Possibly Williamson imagines that “terrorists” will be identified and hunted down by British forces in Iraq, Syria or Afghanistan, but the picture he paints of Britain’s role in these conflicts is exaggerated to the point of fantasy. Such pretensions are the province not just of the Conservative right, but of British politicians and pundits in general. Remember the great debate in Parliament in 2015 about British military intervention in Syria in which Hilary Benn won Tory cheers by comparing British intervention to 1940 and other iconic periods in British history?
This was nonsense: nine months later it emerged that the RAF had carried out just 65 air strikes on the ground in Syria because we had no allies on the ground though David Cameron had claimed that there were as many as 70,000 moderate fighters on our side. This was admitted by General Mark Carleton-Smith, Deputy Chief of Defence Staff who said that in Syria the UK was “marginally engaged, from the air only, across a much less homogenous battlefield, where the identification of the multifaceted parties, agencies and militias is much more difficult to determine.” In other words we can’t tell friend from foe, yet in this chaotic battlefield Gavin Williamson believes that British Isis fighters can be identified and eliminated.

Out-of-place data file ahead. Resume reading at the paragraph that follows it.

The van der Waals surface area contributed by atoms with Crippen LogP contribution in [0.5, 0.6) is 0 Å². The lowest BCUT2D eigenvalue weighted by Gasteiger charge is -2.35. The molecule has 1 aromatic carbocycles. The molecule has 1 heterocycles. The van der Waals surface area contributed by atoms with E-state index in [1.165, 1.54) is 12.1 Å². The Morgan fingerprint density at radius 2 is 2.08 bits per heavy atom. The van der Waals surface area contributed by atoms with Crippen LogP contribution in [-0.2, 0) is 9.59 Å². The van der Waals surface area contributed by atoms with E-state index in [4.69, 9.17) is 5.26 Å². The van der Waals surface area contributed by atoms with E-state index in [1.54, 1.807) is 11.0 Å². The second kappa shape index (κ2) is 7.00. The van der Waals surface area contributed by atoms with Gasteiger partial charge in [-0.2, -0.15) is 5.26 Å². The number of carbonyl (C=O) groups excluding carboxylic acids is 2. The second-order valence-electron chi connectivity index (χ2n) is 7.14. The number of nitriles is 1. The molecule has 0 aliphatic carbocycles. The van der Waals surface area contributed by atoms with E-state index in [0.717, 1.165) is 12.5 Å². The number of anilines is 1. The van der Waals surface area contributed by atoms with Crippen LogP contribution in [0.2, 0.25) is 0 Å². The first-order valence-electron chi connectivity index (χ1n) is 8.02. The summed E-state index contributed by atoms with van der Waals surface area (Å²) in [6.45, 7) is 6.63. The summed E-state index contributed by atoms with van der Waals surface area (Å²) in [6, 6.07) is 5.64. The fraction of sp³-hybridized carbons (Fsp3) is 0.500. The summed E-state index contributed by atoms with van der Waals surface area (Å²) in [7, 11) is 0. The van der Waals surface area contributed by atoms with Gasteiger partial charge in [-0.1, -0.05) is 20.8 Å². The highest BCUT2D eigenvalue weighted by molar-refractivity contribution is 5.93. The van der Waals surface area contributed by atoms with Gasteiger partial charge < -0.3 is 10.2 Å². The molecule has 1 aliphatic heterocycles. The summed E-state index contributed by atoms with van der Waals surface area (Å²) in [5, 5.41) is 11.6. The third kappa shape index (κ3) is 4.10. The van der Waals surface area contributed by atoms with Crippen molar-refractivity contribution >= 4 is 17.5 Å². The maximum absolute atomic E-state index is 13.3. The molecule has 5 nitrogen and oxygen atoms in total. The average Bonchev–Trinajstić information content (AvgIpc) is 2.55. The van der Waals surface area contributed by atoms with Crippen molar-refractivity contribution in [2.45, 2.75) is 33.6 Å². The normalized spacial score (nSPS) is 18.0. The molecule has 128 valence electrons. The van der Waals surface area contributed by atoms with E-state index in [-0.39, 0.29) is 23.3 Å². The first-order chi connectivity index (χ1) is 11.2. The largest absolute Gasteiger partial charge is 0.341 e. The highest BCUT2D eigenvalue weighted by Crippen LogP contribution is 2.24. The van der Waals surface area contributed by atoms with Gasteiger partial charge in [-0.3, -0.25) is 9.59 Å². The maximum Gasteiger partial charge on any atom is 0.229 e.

Britain is a minor player in Syria and the major player in Northern Ireland, but makes similar mistakes in both places. This is why the off-the-cuff remarks of senior politicians like Williamson and Iain Duncan Smith are significant. In both cases there is the same unblushing ignorance of the facts. This is compounded by an exaggerated idea of Britain’s real power and influence.
This does not mean that Britain is becoming a failed state. “There is a great deal of ruin in a nation,” as Adam Smith famously pointed out. But nations do fail all the same if they consistently misjudge their place in the world around them.